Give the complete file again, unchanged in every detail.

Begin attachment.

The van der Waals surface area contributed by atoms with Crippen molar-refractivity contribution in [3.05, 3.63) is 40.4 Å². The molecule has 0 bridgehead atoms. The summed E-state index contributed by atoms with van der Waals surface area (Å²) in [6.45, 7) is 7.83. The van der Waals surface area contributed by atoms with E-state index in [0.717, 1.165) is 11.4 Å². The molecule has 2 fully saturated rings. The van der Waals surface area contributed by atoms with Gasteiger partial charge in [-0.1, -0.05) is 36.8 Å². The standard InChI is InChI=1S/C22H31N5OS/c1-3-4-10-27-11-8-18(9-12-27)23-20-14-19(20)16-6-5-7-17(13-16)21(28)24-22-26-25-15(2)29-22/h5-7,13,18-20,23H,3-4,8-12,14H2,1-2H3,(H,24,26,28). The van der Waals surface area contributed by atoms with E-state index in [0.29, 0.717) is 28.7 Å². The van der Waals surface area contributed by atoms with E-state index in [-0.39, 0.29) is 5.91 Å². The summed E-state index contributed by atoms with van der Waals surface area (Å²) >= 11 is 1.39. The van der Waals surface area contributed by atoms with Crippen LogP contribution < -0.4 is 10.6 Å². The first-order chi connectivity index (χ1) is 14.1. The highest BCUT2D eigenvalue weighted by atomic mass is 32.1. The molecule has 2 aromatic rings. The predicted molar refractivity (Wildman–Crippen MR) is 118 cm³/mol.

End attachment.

The van der Waals surface area contributed by atoms with Crippen molar-refractivity contribution in [3.05, 3.63) is 40.4 Å². The molecule has 0 bridgehead atoms. The summed E-state index contributed by atoms with van der Waals surface area (Å²) in [6.45, 7) is 7.83. The van der Waals surface area contributed by atoms with E-state index in [0.717, 1.165) is 11.4 Å². The molecule has 2 fully saturated rings. The van der Waals surface area contributed by atoms with Gasteiger partial charge in [-0.1, -0.05) is 36.8 Å². The standard InChI is InChI=1S/C22H31N5OS/c1-3-4-10-27-11-8-18(9-12-27)23-20-14-19(20)16-6-5-7-17(13-16)21(28)24-22-26-25-15(2)29-22/h5-7,13,18-20,23H,3-4,8-12,14H2,1-2H3,(H,24,26,28). The van der Waals surface area contributed by atoms with E-state index in [0.29, 0.717) is 28.7 Å². The van der Waals surface area contributed by atoms with E-state index in [-0.39, 0.29) is 5.91 Å². The summed E-state index contributed by atoms with van der Waals surface area (Å²) >= 11 is 1.39. The van der Waals surface area contributed by atoms with Crippen LogP contribution < -0.4 is 10.6 Å². The first-order chi connectivity index (χ1) is 14.1. The highest BCUT2D eigenvalue weighted by atomic mass is 32.1. The molecule has 2 aromatic rings. The predicted molar refractivity (Wildman–Crippen MR) is 118 cm³/mol.